By DONOVAN HARRELL
Pitt’s annual celebration of Hispanic Heritage Month began with a virtual panel discussion on the complexities of identity within the Hispanic and Latinx diaspora.
Pitt students, faculty and other Pittsburgh residents with various backgrounds participated in the “What does it mean to be Hispanic/Latina/e/o/x in the United States?” discussion on Sept. 16, which was moderated by Gina Garcia, associate professor in the School of Education, and Marialexia Zaragoza, a doctoral student in the School of Education.
Chancellor Patrick Gallagher welcomed participants expressing his fondness for Latino culture, which was a “critical part” of his upbringing in Albuquerque, New Mexico.
Hispanic Heritage Month, he said, “is a celebration worth having” because of “the incredible vibrancy and richness of this incredibly broad umbrella of cultures, races, ethnicities.”
The celebration is especially important because Pittsburgh and its surrounding region have a low population of Hispanic and Latinx citizens when compared to other major U.S. cities. Despite this, the Hispanic and Latinx community in Pittsburgh “is small in numbers” but “mighty” in impact, he said.
Belkys Torres, the executive director of global engagement at the University Center for International Studies, said the members of Latinx and Hispanic communities often find themselves critically thinking about their identities, which helps advance “our collective and individual good.”
Torres said it’s important to discuss more than what it means to be Hispanic or Latinx.
“I'd argue, however, that it's equally provocative to ask ourselves the questions, why this matters and why we find ourselves in a situation where we are in a continual analysis of these pan-ethnic labels within our U.S. context,” Torres said.
She said this question is especially important because of the findings 2017 study from the Pew Research Center, which found that roughly 69 percent of Latinx and Hispanics in the U.S. do not see a shared common culture.
Torres pointed to her upbringing as a first-generation, U.S.-born citizen with Cuban ancestry as an example of how complex identity can be. She was born and raised in Miami, where, when asked about her identity, she identified as Cuban. But when she moved to Pittsburgh, she would self identify as Latina instead of Cuban or Cuban-American.
“That means that I identified differently depending on context and that's been true my entire life,” Torres said.
Shenay Jeffery, assistant director of PittServes, also struggled with her identity as an immigrant from Guyana, a South American country bordering Venezuela and Brazil. Because of its location, the nation is full of a diverse multicultural history with a variety of influences, she said, and so is her family.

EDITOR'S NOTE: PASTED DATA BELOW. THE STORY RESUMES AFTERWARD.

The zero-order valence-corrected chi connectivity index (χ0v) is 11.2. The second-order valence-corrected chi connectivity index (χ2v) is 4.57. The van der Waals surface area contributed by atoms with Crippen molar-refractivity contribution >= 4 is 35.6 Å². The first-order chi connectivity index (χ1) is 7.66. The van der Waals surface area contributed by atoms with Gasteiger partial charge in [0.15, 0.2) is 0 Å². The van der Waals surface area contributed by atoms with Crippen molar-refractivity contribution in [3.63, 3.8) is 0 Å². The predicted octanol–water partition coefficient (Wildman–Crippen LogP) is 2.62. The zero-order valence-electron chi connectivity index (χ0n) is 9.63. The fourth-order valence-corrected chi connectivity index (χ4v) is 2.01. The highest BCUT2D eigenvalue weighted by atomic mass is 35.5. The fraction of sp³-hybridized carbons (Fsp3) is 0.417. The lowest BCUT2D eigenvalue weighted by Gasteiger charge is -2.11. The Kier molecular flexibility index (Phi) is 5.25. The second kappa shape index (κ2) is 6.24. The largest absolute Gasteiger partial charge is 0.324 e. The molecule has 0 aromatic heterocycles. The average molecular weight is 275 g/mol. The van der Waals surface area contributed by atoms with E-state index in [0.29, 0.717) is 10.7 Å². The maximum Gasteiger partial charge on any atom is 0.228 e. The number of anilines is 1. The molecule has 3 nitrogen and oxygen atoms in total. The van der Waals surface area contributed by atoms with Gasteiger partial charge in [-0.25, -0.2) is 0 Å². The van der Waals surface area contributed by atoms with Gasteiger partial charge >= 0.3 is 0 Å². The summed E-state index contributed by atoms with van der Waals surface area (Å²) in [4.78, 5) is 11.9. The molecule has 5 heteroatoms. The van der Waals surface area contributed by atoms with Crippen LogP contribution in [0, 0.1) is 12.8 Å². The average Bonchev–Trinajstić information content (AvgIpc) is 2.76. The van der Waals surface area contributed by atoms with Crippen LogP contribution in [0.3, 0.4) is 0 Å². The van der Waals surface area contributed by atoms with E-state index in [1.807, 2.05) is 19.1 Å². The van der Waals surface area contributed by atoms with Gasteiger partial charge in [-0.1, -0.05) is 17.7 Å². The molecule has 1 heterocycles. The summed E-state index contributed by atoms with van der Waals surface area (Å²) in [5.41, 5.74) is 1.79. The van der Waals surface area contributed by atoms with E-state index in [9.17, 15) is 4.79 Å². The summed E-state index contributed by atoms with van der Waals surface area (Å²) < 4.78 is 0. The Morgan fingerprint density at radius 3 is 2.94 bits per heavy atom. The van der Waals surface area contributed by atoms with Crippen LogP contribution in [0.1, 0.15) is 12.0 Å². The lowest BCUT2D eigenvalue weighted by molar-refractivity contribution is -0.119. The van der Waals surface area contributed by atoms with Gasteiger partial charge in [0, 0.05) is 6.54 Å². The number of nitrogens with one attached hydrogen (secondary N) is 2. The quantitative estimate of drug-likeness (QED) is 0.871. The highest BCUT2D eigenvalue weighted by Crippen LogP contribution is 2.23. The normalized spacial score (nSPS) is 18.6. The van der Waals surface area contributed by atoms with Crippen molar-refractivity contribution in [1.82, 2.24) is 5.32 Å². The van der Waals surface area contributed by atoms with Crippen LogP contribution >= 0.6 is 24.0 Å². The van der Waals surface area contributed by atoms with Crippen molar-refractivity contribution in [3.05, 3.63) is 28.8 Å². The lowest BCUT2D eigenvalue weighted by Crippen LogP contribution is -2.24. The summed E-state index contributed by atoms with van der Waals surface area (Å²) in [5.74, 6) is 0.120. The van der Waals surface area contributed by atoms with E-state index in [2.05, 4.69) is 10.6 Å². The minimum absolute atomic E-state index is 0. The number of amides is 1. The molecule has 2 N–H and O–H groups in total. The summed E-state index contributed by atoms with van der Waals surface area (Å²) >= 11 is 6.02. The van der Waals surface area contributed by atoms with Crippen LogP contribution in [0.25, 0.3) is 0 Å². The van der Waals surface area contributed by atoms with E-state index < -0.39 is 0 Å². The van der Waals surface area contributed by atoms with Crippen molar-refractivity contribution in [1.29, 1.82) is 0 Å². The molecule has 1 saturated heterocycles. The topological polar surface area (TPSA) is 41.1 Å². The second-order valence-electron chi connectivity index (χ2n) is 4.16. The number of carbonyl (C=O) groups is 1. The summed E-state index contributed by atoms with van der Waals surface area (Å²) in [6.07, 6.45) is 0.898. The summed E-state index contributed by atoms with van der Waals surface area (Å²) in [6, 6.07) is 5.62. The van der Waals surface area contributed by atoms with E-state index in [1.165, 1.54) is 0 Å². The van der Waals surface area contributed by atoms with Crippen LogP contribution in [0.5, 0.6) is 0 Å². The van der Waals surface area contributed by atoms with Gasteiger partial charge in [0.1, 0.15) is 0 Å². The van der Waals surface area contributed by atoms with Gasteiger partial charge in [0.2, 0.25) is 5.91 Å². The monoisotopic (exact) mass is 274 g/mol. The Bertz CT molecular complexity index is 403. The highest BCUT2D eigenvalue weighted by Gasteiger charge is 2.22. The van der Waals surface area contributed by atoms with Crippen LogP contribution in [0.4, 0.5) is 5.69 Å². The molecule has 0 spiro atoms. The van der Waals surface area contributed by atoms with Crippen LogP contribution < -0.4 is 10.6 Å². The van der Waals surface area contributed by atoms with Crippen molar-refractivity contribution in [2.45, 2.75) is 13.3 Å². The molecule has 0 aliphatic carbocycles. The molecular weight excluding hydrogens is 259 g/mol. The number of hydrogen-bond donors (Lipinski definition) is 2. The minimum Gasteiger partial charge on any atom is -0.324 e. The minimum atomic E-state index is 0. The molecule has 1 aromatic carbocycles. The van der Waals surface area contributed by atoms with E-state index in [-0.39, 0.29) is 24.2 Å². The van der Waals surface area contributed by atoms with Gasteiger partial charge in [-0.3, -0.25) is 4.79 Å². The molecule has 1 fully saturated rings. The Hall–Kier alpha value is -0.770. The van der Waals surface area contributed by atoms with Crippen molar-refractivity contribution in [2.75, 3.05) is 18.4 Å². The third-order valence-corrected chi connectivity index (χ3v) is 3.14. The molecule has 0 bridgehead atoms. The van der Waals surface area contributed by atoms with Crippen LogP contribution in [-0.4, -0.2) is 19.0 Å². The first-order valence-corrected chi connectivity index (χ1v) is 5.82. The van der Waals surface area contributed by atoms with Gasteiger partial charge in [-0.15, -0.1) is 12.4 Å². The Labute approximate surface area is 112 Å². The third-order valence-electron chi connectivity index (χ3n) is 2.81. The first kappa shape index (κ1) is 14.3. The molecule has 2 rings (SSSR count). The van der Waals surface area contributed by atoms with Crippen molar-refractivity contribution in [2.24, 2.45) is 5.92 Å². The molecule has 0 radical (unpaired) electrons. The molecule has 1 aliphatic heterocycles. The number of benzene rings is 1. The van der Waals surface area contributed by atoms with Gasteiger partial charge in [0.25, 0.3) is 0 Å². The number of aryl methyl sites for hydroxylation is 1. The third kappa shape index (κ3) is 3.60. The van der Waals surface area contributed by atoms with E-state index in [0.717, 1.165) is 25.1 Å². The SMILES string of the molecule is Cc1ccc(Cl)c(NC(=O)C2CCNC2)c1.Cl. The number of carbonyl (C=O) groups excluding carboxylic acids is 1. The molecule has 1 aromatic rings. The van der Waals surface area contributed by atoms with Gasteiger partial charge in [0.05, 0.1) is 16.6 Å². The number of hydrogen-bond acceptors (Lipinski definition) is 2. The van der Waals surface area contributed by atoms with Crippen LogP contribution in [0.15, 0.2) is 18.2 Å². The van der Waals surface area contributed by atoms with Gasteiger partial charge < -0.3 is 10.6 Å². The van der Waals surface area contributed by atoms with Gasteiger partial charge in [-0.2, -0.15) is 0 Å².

But when she and her family immigrated to the U.S. when she 17 and she began attending Pitt, she found it was “easier” and “less confusing” to place herself in a box for the people around her. She said she came to campus “needing and wanting to belong.”
“I wanted to fit in,” Jeffery said. “And this meant that I almost had to silence part of who I am because when people see me, they're like, ‘Oh, you're just Black, right?’ And that was honestly just easier to navigate. … And to be honest, it just became the path of less resistance to just check, 'Black.' And checking 'Black' meant that I can assimilate a lot easier.”
However, her journey in learning what it means to be Black in the U.S. has been “eye-opening” and has brought her closer to her family and culture.
An additional part of the panel discussion had participants bring and discuss “artifacts” related to their heritage and culture, including music, art, and food.
Throughout the celebration, members of the Pitt community will be encouraged to submit their own artifacts for the Hispanic Heritage Month Artifact Showcase. Examples of these artifacts include poems, songs, dance, recipes, art, photos, souvenirs and more. Submissions will be displayed through a University gallery and social media.
To find out more information on the additional Hispanic Heritage Month events and to register for them, visit the Office of Diversity and Inclusion’s website.
Donovan Harrell is a writer for the University Times. Reach him at email@example.com or 412-383-9905.
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